Light and time weaving together as they will, occasionally illuminate the ordinary or commonplace with an almost mystical beauty. Capturing those illusive moments became my challenges and delight – until I photographed my first Egret in flight.
Those early challenges soon became background to capturing the movement and emotions of my self-willed subjects. The birds continually surprise and delight me with their skillful grace in mastering flight and in their incredible beauty.

Click on the photo to expand it, use your back button to return

Mount Diablo Sunset

I do not ‘Photoshop’ or manipulate my photos. I do, however, eliminate bits of trash from the scene and adjust color tone and density as well as softness or sharpness of the final print to achieve the effect I tried to capture – but no more so than any artist working in other mediums.

My interest in photography began when I was 16 or 17 and my first passion in life, flying, overtook me and I began photographing airplanes. After my second or third roll of Kodak film I recall one photo where I was struck by the quality of the light.  A dabbled with photography off and on until I was about 26 when I got serious and dove into it headfirst.

All my early work was in black and white. I had decided that I needed to master that before trying color. My first camera was an Argus C-3, my first darkroom a blacked out bathroom.  Over the years I progressed through Pentax and Olympus cameras eventually settling on Contax 35 mm. While I photographed most anything that caught my fancy, most of my best work was in landscape photography and informal portraits. For a time, life intervened and pushed my cameras aside as I was obliged to focus on other things. When I returned, digital was beginning to push out film and I felt it was time to make a choice.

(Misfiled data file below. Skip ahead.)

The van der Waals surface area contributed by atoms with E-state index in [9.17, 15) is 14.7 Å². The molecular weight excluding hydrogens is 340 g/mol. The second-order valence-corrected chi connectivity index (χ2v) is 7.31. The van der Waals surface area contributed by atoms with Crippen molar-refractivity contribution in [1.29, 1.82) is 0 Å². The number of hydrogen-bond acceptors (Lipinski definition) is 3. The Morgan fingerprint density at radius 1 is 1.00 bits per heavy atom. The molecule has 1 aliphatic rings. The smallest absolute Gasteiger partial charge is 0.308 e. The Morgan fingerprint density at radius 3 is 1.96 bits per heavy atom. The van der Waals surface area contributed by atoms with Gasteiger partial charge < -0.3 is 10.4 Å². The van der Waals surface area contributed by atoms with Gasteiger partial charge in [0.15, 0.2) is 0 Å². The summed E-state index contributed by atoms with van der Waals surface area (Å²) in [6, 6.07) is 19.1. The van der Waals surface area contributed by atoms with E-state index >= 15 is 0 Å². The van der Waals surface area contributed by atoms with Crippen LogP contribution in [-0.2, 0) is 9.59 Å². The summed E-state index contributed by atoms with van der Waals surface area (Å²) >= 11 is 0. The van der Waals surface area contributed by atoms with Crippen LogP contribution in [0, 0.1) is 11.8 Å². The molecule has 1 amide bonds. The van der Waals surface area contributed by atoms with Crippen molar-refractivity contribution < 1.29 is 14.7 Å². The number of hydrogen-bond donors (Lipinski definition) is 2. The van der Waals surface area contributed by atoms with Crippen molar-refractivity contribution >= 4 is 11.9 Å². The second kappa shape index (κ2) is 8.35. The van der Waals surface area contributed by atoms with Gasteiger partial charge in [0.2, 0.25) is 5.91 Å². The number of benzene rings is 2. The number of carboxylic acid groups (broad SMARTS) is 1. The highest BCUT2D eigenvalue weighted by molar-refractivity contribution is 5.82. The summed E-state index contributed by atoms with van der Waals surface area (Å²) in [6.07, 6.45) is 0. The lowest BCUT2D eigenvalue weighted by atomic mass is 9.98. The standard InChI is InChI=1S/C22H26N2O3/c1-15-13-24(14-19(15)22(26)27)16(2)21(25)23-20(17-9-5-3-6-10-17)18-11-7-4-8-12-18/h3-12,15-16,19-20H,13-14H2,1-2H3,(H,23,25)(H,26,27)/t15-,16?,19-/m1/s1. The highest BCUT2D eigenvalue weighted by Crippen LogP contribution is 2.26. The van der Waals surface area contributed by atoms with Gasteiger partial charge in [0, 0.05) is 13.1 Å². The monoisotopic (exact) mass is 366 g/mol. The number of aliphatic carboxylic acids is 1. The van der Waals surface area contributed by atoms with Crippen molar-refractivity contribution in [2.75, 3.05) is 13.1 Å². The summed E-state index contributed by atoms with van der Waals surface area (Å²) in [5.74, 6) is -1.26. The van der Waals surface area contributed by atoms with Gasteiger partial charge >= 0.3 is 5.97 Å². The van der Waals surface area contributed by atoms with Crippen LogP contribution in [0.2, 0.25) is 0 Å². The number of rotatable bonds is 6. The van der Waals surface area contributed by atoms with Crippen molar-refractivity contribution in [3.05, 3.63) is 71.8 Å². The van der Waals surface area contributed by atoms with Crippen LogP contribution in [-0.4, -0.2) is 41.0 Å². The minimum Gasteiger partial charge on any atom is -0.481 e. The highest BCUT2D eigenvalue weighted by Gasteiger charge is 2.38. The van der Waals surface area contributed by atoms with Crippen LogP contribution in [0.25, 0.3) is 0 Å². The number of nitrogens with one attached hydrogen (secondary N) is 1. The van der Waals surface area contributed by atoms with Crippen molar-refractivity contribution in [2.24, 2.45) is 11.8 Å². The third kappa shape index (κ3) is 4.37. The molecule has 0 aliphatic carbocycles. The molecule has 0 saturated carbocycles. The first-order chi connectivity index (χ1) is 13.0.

At that point I purchased an Olympus E-20, not quite the single lens reflex I had become accustomed to but near enough to feel like I had a camera in my hands and not some toy. I liked their approach and when Olympus brought out the model E-1, I jumped on it. I am still with Olympus and awaiting their next professional body. Currently I use the following in my bird photography:

Olympus E-3  (2)
Zuiko ZD150 mm f2.0
Zuiko ZD300 mm f2.8
Zuiko ZD 90-250 mm f2.8
Zuiko ZD 50-200 mm f2.8-3.5

Zuiko 70-300 mm f4.09-f.63

(I have several others lenses as well but you won’t find their images on these pages.)

I plan to offer a few suggestions and tips on photographing wild birds in posts in this blog under the category Photographing Wilds Birds.

5 Responses to Photography

  1. Fernando says:

    Hi Richard,

    Nice photos. I found you by accident just looking around the web. Take a look at my photos on my web page attached.

    Feel free to contact me via e-mail.

    Have a great day.

  2. Ben says:

    Can you comment on your 90-250 AF performance for BIF? Is there any hunting encountered, or missed focus? Also, how well does it AF when used with the 1.4x teleconverter?

    Many thanks, and great site!

    • admin says:

      As to focusing problems with the Zuiko 90-250, I have had a bit of hunting once in a while but nothing exceptional. Missed focus occasionally with dark subjects but that is common with all lenses.
      I do not like the converters with this lens, but I am not overjoyed with the converters with any lens, unless the object is stable and I can very carefully focus. I use single point focus almost all of the time and find it hard to focus on small objects. This gets worse if I’m using a converter.
      I do use the 90-250 but far less than my Zuiko 300. (Which I use most of the time.)
      Hope this helps.
      I am going to add you to my weekly bird photo email list.

  3. Seth says:

    Hi Richard. Just found you site from a comment you left on the site for the bar on the bottom of your page. I just wanted to let you know that I think your photos are great and I cannot wait to get out and take more shots. Inspiring!

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